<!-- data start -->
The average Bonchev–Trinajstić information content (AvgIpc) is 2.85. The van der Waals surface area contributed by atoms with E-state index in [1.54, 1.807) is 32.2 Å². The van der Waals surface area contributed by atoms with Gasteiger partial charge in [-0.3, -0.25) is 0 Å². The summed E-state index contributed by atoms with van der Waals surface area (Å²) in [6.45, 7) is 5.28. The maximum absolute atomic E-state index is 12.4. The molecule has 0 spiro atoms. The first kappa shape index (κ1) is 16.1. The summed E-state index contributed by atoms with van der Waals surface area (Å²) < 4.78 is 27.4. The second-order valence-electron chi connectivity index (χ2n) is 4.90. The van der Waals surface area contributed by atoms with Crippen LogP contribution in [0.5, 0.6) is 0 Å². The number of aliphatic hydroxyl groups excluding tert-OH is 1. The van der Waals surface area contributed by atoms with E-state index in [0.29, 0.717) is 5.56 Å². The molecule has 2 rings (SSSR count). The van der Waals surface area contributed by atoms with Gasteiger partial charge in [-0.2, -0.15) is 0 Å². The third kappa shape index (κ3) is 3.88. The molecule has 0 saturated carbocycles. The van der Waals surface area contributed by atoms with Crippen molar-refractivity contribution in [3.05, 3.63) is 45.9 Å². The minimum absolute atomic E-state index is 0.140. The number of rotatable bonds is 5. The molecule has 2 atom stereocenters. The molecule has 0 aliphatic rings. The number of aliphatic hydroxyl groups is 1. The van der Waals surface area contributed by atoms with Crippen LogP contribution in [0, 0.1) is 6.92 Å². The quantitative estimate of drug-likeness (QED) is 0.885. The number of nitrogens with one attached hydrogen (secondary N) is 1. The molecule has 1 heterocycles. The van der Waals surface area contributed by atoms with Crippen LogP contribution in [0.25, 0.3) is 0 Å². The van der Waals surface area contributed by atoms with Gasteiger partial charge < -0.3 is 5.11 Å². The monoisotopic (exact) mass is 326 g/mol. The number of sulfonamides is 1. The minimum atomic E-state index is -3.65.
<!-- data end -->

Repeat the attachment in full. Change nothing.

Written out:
The average Bonchev–Trinajstić information content (AvgIpc) is 2.85. The van der Waals surface area contributed by atoms with E-state index in [1.54, 1.807) is 32.2 Å². The van der Waals surface area contributed by atoms with Gasteiger partial charge in [-0.3, -0.25) is 0 Å². The summed E-state index contributed by atoms with van der Waals surface area (Å²) in [6.45, 7) is 5.28. The maximum absolute atomic E-state index is 12.4. The molecule has 0 spiro atoms. The first kappa shape index (κ1) is 16.1. The summed E-state index contributed by atoms with van der Waals surface area (Å²) < 4.78 is 27.4. The second-order valence-electron chi connectivity index (χ2n) is 4.90. The van der Waals surface area contributed by atoms with Crippen LogP contribution in [0.5, 0.6) is 0 Å². The number of aliphatic hydroxyl groups excluding tert-OH is 1. The van der Waals surface area contributed by atoms with E-state index in [0.29, 0.717) is 5.56 Å². The molecule has 2 rings (SSSR count). The van der Waals surface area contributed by atoms with Gasteiger partial charge in [-0.2, -0.15) is 0 Å². The third kappa shape index (κ3) is 3.88. The molecule has 0 saturated carbocycles. The van der Waals surface area contributed by atoms with Crippen molar-refractivity contribution in [3.05, 3.63) is 45.9 Å². The minimum absolute atomic E-state index is 0.140. The number of rotatable bonds is 5. The molecule has 2 atom stereocenters. The molecule has 0 aliphatic rings. The number of aliphatic hydroxyl groups is 1. The van der Waals surface area contributed by atoms with Crippen LogP contribution in [0, 0.1) is 6.92 Å². The quantitative estimate of drug-likeness (QED) is 0.885. The number of nitrogens with one attached hydrogen (secondary N) is 1. The molecule has 1 heterocycles. The van der Waals surface area contributed by atoms with Crippen LogP contribution in [0.25, 0.3) is 0 Å². The van der Waals surface area contributed by atoms with Gasteiger partial charge < -0.3 is 5.11 Å². The monoisotopic (exact) mass is 326 g/mol. The number of sulfonamides is 1. The minimum atomic E-state index is -3.65.